Tamin'ny Septambra 29, 2021, Breakthrough ACTION dia nampiantrano fifanakalozan-kevitra momba ny fihaonana amin'ny fandrindram-pianakaviana sy ny fahasalaman'ny fananahana (FP/RH) zavatra ilaina. Attendees had the opportunity to participate in three discussions that highlighted Breakthrough ACTION’s resources and knowledge on expanding youth access to FP/RH services and information.
Missed this discussion? You can view all the recordings on the Breakthrough ACTION YouTube page.
Erin Portillo, senior program officer with Breakthrough ACTION and the discussion moderator, began with opening remarks and an overview of the agenda.
Participants then joined one of three roundtable discussions. Each breakout room’s facilitator first shared their experiences with including social and behavior change considerations in initiatives centered on youth FP/RH needs.
Participants then posed questions and discussed the presented project’s findings and implications. Below are key takeaways from each group.
Group 1—Family Planning Digital Literacy Review (Facilitator: Catherine Harbour, Senior Program Officer, FAMPISEHOANA ACTION)
Catherine Harbour described the project’s ongoing research on common strengths and pitfalls of educating youth on FP/RH via online methods. Harbour and her team have found that digital tools can be effective in connecting with youth. This is especially true when content fits their needs and is distributed through a variety of platforms youth already use.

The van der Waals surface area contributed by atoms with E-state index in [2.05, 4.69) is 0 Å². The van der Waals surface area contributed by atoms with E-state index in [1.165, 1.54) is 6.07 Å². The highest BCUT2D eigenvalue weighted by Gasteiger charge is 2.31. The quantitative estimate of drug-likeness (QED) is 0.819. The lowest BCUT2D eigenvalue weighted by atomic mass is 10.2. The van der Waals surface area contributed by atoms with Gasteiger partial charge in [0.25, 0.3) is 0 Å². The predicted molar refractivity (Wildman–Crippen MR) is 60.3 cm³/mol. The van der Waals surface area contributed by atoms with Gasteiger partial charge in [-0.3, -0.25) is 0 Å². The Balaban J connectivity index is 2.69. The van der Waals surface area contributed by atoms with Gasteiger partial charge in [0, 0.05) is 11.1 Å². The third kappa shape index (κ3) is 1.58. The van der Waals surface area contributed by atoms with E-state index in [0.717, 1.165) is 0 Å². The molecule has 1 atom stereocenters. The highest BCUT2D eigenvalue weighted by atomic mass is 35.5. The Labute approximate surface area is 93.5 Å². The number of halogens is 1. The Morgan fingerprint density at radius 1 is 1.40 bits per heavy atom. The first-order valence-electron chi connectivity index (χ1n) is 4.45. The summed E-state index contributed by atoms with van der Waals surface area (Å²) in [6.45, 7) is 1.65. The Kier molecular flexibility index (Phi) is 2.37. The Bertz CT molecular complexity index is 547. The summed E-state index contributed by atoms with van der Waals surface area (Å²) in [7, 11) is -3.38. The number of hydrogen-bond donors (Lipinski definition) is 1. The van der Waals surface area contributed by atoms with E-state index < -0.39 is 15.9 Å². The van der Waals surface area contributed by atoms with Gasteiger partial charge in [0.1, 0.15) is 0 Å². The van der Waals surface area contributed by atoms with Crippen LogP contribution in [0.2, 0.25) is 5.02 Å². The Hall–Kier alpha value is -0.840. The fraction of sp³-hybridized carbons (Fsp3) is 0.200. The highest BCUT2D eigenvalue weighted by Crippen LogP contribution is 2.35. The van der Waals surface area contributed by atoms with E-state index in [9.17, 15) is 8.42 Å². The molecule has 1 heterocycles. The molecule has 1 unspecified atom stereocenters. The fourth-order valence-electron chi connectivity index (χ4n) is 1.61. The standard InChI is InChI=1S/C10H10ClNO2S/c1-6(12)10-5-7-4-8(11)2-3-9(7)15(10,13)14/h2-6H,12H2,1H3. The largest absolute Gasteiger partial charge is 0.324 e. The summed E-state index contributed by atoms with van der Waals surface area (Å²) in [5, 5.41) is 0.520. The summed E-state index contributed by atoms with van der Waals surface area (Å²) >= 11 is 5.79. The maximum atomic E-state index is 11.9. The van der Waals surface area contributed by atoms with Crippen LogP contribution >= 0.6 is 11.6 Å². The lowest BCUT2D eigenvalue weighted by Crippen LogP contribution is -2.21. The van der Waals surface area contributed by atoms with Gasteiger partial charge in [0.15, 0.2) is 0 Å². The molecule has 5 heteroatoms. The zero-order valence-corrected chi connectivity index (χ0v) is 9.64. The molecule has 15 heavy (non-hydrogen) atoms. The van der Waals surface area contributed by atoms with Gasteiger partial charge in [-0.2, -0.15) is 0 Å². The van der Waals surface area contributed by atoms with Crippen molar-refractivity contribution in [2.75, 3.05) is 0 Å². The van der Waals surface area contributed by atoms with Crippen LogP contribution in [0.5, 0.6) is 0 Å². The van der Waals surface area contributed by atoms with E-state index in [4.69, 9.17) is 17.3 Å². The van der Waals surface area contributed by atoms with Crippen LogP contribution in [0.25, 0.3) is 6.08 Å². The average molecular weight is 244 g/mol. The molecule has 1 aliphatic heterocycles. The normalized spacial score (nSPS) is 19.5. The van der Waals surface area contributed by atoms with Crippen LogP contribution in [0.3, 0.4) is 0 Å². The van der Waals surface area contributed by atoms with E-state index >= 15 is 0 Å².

Unfortunately, certain populations still have limited access to online content, suggesting that interventions should still be hosted in both on- and offline settings. Ankoatry ny, the majority of available content is directed at girls or young women; boys and young men may have a harder time finding platforms and resources that address their specific needs.
The discussion focused on building trust between adult educators and young audiences. Participants shared how valuable it is for educators to keep up with new trends and create content that reflects what youth, ray aman-dreny, and families want at a given time. Funding and budgets should account for not only the creation of educational content but also for keeping existing campaigns up to date.
Youth appreciate how FP/RH information can be accessed online in a manner that seems relatively private and bias-free. na izany aza, participants noted that young people still require more education on media literacy and online safety skills. Otherwise, they may find it difficult to differentiate between fact and fiction.
Empathways is a card activity designed to take youth clientele and their family planning service providers on a dynamic, engaging journey from awareness, miombom-pihetseham-po, hanao hetsika. The objective is to forge greater empathy between these groups and then for providers to apply this empathy to improve youth FP/RH service delivery.
Breakthrough ACTION developed Empathways for the purpose of building empathy between FP/RH service providers and the youth they serve. Building this empathy and developing trust can reduce the stigma and barriers that prevent youth from accessing contraception and reproductive health services. Léopoldine Tossou shared her experiences with successfully testing and adapting the Empathways tool for communities based in Côte d’Ivoire as part of Breakthrough ACTION’s Merci Mon Héros campaign.